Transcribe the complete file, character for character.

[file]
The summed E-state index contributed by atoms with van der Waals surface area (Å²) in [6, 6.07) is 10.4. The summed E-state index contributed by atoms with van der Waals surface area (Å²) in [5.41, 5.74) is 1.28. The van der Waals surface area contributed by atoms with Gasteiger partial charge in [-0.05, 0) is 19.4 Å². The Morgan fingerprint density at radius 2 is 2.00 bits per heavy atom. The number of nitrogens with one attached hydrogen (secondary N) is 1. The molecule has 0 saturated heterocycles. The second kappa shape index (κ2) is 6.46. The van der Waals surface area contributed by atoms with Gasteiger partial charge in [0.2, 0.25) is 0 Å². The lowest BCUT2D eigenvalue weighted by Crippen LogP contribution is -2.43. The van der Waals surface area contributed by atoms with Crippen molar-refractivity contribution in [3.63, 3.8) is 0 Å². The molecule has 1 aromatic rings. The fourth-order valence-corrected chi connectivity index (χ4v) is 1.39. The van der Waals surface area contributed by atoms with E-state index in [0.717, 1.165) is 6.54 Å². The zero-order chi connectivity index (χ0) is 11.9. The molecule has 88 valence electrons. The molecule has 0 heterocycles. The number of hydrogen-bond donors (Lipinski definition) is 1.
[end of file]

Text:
The summed E-state index contributed by atoms with van der Waals surface area (Å²) in [6, 6.07) is 10.4. The summed E-state index contributed by atoms with van der Waals surface area (Å²) in [5.41, 5.74) is 1.28. The van der Waals surface area contributed by atoms with Gasteiger partial charge in [-0.05, 0) is 19.4 Å². The Morgan fingerprint density at radius 2 is 2.00 bits per heavy atom. The number of nitrogens with one attached hydrogen (secondary N) is 1. The molecule has 0 saturated heterocycles. The second kappa shape index (κ2) is 6.46. The van der Waals surface area contributed by atoms with Gasteiger partial charge in [0.2, 0.25) is 0 Å². The lowest BCUT2D eigenvalue weighted by Crippen LogP contribution is -2.43. The van der Waals surface area contributed by atoms with Crippen molar-refractivity contribution in [3.63, 3.8) is 0 Å². The molecule has 1 aromatic rings. The fourth-order valence-corrected chi connectivity index (χ4v) is 1.39. The van der Waals surface area contributed by atoms with E-state index in [0.717, 1.165) is 6.54 Å². The zero-order chi connectivity index (χ0) is 11.9. The molecule has 88 valence electrons. The molecule has 0 heterocycles. The number of hydrogen-bond donors (Lipinski definition) is 1.